Winter is coming fast! Now is the time to assess the state of your outdoor
What Color is the Wood?
Your stained wooden fence should still look stained. For example, if you stained it a dark brownish-red a year or two ago, it should still be pretty much brownish-red now. If it's recently taken on a gray tone, this is an indication that the stain and sealer is no longer effective, and it needs to be re-stained. Failing to re-stain your fence could allow precipitation to soak into the wood over the winter, resulting in rot.
Are There Holes from Pests?
Look for holes from wood-damaging pests. Jagged holes in the wood could be a sign of termites, while smooth passageways and small, window-like openings
Does the Fence Feel Stable?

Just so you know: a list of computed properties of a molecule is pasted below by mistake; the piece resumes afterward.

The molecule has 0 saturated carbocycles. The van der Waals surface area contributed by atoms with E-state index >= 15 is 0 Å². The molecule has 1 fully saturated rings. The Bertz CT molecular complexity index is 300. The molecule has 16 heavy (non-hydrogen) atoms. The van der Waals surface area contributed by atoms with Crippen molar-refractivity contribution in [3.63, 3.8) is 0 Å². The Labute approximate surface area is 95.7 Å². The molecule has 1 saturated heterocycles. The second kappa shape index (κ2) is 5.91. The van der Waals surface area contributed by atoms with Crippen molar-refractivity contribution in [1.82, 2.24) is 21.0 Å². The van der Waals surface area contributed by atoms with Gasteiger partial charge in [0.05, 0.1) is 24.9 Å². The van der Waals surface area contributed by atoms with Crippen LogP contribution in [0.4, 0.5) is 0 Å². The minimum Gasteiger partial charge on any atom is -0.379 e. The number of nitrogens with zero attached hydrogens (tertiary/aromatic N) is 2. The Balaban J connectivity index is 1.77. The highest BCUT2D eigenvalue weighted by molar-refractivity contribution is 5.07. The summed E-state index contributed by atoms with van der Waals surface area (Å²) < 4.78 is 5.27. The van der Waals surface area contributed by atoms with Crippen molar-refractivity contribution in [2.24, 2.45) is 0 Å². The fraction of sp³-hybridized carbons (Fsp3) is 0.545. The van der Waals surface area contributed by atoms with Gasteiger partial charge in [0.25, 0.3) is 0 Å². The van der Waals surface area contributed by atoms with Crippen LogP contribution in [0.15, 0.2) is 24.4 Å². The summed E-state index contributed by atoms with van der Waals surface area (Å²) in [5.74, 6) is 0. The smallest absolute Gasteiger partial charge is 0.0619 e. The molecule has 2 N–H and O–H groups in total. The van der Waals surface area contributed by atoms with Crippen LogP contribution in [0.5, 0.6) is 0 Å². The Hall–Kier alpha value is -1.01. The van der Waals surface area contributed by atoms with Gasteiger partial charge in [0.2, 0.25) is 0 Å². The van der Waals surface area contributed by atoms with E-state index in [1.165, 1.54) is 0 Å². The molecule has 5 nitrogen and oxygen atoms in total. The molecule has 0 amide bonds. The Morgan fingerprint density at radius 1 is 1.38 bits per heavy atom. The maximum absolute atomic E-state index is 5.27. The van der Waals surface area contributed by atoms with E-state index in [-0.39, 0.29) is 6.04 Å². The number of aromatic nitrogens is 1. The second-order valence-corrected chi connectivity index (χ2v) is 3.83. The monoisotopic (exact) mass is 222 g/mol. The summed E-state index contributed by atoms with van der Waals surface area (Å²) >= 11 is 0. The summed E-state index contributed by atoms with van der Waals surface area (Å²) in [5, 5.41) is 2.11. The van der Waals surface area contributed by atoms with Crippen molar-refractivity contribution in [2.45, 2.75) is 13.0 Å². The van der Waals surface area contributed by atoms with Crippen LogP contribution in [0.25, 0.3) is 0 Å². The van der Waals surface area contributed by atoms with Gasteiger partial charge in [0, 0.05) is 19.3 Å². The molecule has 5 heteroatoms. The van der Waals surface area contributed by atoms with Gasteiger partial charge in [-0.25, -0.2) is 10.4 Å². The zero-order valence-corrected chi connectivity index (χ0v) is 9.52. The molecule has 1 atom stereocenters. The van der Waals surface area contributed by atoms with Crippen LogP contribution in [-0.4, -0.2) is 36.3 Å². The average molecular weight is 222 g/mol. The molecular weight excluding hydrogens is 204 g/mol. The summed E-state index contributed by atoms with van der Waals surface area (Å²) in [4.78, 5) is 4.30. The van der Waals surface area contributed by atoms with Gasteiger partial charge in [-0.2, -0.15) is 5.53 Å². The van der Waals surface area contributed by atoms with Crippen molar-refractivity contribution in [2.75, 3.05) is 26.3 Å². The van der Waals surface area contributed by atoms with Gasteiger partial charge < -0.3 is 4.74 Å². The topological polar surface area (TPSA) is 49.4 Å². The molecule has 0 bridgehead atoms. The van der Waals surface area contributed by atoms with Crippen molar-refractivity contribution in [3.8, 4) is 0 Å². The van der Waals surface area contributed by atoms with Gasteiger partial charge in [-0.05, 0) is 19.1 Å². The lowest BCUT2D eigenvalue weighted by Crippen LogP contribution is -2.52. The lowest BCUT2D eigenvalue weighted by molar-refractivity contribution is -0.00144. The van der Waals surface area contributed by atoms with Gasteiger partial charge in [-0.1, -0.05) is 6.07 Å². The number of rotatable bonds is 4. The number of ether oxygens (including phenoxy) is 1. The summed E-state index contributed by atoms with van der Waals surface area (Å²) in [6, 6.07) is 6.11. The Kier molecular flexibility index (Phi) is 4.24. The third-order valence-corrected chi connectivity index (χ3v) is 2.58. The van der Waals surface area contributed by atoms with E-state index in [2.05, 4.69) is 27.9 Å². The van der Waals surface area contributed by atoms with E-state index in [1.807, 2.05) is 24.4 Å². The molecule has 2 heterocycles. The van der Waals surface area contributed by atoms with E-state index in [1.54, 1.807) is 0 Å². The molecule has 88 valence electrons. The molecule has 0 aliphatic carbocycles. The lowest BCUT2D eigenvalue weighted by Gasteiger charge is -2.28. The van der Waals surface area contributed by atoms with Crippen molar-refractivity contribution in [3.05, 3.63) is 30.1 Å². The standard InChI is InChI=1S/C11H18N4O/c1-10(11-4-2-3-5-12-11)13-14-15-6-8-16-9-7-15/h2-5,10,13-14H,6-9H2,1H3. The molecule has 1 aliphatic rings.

Put your hand on the wooden posts of your fence and try to wiggle the posts back and forth. Wiggling posts are a sign that the wood underneath the ground has started to rot. Destabilized fences can be a danger when heavy snow falls and when ice storms occur. If your fence is wiggling or seems unstable, have it looked at by your fencing contractor.
Is the Wood Soft and Splintering Near the Ground?
The wood near the ground is the first to start to rot, because it's constantly exposed to moisture from the ground. Upon inspecting the wood near the soil, you may notice it's been splintering, swelling or cracking. If this is the case, some boards of your fence may need to be replaced. If the damage is bad enough, you may even need a new fence.
Knowing when to contact fencing companies can help you get your fence ready for winter. Once all repairs have been made, your fence should be able to resist the moisture and wind in the long months of winter.